• Helping to familiarize with healthy foods.
  • Culturally sensitive programs.


Outcomes of Nutrition Education:


  • A change in personal, cultural and spiritual beliefs with regards to food choices.  Relationship of nutrition and metabolism and the maintenance of health and treatment of disease.
  • Understanding of the impact of lifestyle on health, the ways one can modify lifestyle to promote health.
  • Ability to recognize the limitation in one’s knowledge about nutrition and health.

Adopting these practices does turn out fruitful as they slowly adapt well to healthier choices later as they grow up as adults.


Adopting Healthy Practices


Here is a look into my personal experience of imparting healthy lifestyle in kids as they turn old enough to be handed over the car keys or leave them to the world out there.  Very soon they will be finding their our own pastures with values I have embedded in them, values that start from humility to setting goals, first bringing character into oneself and then building a career.


When it comes to imbibing healthy choices it was tough as they would come home and feel sad and thought their mother never knew to cook. Because my lunch-box would carry only more browns (I meant the healthier version of breads) less oil and no store brought stuffs. The fridge would never be stocked with carbonated drinks.  I and my mom would always find time and pleasure in making seasonal juices/jams and we would always stick to making something that could be made in a faster way without losing texture, colour or taste.  It was difficult for them to get adapted to see less oily chicken curry or sautéed veggies on their plate. They found it frustrating that everything that tasted good had no great value to their calories per say.  Like for example, when they eat those juicy sandwiches with veggies cut in thin slices, it tasted far better.  Here I have to make them understand that they are cut in thin slices and kept for a long time by which time it loses its nutrient value and how it can be made in a similar healthier way by fixing one at home and having it immediately. And how the oil that floats could actually do nothing good to you, that you can easily cook the same recipe in a better healthier way.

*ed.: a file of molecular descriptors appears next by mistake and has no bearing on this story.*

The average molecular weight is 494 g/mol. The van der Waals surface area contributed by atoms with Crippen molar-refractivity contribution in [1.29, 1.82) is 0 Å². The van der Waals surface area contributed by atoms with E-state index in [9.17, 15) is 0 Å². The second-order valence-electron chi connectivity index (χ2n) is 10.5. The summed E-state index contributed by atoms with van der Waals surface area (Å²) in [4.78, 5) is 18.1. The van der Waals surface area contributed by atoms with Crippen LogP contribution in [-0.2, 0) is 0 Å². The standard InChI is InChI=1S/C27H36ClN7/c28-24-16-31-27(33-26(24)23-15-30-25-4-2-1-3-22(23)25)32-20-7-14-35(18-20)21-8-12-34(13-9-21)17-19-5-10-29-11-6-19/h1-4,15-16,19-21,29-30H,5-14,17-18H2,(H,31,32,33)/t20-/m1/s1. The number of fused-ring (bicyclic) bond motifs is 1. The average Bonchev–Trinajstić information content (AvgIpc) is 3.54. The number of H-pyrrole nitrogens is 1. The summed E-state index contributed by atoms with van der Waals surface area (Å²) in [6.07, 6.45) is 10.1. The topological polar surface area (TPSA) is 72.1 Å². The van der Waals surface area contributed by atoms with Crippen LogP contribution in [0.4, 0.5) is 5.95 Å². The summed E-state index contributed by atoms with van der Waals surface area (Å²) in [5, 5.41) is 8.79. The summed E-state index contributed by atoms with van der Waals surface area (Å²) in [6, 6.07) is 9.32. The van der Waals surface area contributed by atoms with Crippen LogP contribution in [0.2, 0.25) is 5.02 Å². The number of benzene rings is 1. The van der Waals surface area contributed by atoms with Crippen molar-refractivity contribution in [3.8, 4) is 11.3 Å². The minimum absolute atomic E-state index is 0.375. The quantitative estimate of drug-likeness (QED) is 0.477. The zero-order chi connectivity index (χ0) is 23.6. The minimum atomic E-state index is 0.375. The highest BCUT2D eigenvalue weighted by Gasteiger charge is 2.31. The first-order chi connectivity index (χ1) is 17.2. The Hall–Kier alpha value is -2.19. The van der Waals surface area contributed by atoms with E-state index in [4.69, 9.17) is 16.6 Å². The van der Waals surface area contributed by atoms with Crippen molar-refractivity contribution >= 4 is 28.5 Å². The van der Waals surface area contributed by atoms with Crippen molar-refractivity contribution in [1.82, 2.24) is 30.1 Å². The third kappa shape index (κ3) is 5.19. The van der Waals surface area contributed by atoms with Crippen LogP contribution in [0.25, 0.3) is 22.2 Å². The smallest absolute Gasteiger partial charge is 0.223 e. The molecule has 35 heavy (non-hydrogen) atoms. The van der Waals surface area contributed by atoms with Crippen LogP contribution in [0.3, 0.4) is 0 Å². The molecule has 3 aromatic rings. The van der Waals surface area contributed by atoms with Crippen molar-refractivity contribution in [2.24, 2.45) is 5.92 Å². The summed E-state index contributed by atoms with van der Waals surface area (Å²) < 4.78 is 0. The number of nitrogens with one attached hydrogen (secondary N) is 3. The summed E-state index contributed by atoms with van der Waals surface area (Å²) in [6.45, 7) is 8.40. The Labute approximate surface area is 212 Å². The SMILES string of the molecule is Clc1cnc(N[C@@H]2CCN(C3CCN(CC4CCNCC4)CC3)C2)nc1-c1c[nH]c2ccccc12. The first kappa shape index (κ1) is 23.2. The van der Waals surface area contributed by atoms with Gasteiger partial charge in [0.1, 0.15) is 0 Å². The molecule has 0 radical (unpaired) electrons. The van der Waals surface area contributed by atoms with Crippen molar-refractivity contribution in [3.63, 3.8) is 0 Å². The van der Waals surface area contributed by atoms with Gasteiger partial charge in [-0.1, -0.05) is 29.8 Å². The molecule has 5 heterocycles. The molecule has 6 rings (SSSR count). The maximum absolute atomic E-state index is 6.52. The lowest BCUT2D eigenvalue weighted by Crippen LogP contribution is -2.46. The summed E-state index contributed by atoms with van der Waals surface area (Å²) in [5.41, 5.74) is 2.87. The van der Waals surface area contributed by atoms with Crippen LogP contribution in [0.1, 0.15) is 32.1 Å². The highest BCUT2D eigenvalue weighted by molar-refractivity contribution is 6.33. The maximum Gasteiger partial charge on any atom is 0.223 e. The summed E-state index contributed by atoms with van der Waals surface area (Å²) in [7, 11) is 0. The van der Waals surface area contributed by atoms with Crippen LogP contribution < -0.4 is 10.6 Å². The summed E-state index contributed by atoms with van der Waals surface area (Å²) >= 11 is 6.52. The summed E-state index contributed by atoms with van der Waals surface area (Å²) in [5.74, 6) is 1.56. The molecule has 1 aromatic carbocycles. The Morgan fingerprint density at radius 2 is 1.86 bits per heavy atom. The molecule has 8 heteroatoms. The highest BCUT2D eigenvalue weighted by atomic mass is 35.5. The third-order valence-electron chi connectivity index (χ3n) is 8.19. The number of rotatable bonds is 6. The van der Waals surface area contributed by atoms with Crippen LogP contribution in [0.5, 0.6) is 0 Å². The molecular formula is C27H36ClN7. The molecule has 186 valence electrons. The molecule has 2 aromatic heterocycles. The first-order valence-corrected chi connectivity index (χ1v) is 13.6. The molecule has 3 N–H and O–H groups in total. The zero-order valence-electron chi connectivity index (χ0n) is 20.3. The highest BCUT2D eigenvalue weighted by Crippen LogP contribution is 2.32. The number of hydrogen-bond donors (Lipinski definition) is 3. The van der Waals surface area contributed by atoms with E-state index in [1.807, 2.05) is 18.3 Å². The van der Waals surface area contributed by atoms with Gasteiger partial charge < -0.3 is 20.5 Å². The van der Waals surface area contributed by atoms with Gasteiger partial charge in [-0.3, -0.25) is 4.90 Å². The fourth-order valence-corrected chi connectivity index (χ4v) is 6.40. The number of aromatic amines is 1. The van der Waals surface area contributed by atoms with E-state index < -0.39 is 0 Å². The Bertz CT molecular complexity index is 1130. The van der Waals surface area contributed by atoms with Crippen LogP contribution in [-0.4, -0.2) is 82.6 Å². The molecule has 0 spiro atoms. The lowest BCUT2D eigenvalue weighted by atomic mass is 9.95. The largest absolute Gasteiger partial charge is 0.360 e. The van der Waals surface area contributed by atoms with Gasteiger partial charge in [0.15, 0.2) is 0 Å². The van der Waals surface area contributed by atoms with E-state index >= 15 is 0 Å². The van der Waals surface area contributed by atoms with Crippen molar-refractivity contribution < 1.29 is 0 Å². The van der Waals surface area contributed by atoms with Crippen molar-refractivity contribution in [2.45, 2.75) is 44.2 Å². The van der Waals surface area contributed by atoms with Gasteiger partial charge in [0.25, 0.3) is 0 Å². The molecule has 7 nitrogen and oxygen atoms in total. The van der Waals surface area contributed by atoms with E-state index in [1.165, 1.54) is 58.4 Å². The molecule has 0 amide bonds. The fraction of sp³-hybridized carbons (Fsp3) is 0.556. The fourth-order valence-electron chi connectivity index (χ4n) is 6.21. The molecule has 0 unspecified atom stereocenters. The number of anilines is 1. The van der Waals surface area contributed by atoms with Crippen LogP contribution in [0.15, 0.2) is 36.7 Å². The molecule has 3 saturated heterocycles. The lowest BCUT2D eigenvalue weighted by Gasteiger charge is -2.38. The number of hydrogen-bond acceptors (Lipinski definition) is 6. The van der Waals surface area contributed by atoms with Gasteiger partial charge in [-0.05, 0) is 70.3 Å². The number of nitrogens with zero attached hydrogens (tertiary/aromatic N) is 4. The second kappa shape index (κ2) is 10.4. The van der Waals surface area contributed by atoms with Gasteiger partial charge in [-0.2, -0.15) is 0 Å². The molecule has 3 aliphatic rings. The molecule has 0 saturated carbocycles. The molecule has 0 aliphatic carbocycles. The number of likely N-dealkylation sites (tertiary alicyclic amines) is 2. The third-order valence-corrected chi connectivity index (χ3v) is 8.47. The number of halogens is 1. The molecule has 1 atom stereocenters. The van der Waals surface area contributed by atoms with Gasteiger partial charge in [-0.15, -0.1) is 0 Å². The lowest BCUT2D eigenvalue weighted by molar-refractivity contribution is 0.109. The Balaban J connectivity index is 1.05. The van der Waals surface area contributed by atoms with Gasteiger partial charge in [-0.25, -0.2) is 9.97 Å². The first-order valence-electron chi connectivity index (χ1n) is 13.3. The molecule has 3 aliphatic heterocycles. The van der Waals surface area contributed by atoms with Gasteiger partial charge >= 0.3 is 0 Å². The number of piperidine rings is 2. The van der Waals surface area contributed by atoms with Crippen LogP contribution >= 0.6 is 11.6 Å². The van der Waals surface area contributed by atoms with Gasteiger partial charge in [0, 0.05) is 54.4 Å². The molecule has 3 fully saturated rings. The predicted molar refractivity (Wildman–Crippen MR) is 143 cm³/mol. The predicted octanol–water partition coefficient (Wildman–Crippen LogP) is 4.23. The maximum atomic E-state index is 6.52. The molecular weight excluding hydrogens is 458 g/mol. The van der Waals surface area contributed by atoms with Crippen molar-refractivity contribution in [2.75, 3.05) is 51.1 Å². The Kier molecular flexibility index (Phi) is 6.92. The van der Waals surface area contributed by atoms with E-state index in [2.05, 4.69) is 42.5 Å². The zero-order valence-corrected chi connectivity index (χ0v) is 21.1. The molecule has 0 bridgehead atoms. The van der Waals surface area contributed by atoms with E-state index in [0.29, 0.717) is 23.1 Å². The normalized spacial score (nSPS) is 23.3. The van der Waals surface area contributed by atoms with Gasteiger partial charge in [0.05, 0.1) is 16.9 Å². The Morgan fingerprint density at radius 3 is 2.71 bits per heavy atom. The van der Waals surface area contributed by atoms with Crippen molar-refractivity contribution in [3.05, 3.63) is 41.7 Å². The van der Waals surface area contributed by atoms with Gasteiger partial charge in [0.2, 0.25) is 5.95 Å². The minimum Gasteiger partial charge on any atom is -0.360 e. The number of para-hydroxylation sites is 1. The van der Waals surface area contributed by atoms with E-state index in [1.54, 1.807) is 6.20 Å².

Looking back even though they had less tasty happy hours, today they are able to stick to it with ease.  They now find it easier to pick up a brown to a white or for anything that matter when it comes to food.


I have also noticed many times that mothers tend to panic if children skip a meal at times.  This anxiety continues even when the child has matured into a teenager or late teens.  The result is that the child never learns to adapt to a situation or will find it more difficult to adjust to healthy living practices at a later age.  This is why many kind of psychological illness take place; they are not able to follow a new routine because they have been always fed or rather over fed throughout their lives.  We need to take it at ease that skipping a meal once or twice in a month is fine or making them forcefully fill is not a great idea.  We have to leave them alone.  Here I am not talking about children who have a tendency of skipping meals regularly.  This again needs to be handled tactfully by looking into various factors.